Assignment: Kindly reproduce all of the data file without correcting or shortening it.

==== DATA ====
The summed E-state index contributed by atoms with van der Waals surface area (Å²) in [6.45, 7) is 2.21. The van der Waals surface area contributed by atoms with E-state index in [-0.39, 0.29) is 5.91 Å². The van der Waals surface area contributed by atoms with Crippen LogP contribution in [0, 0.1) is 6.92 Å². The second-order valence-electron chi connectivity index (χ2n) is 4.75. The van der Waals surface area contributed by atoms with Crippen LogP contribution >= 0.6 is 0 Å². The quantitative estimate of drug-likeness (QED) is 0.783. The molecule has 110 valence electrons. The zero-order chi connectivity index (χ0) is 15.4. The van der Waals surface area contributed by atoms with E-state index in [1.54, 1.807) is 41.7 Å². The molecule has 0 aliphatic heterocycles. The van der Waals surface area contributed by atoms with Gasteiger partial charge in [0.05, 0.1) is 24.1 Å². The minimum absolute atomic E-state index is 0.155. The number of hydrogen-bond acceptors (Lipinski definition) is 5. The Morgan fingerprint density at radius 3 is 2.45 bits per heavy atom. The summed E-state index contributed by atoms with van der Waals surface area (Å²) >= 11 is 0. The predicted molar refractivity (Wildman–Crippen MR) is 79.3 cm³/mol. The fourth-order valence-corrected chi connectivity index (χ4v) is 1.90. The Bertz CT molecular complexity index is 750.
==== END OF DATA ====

The summed E-state index contributed by atoms with van der Waals surface area (Å²) in [6.45, 7) is 2.21. The van der Waals surface area contributed by atoms with E-state index in [-0.39, 0.29) is 5.91 Å². The van der Waals surface area contributed by atoms with Crippen LogP contribution in [0, 0.1) is 6.92 Å². The second-order valence-electron chi connectivity index (χ2n) is 4.75. The van der Waals surface area contributed by atoms with Crippen LogP contribution >= 0.6 is 0 Å². The quantitative estimate of drug-likeness (QED) is 0.783. The molecule has 110 valence electrons. The zero-order chi connectivity index (χ0) is 15.4. The van der Waals surface area contributed by atoms with E-state index in [1.54, 1.807) is 41.7 Å². The molecule has 0 aliphatic heterocycles. The van der Waals surface area contributed by atoms with Gasteiger partial charge in [0.05, 0.1) is 24.1 Å². The minimum absolute atomic E-state index is 0.155. The number of hydrogen-bond acceptors (Lipinski definition) is 5. The Morgan fingerprint density at radius 3 is 2.45 bits per heavy atom. The summed E-state index contributed by atoms with van der Waals surface area (Å²) >= 11 is 0. The predicted molar refractivity (Wildman–Crippen MR) is 79.3 cm³/mol. The fourth-order valence-corrected chi connectivity index (χ4v) is 1.90. The Bertz CT molecular complexity index is 750.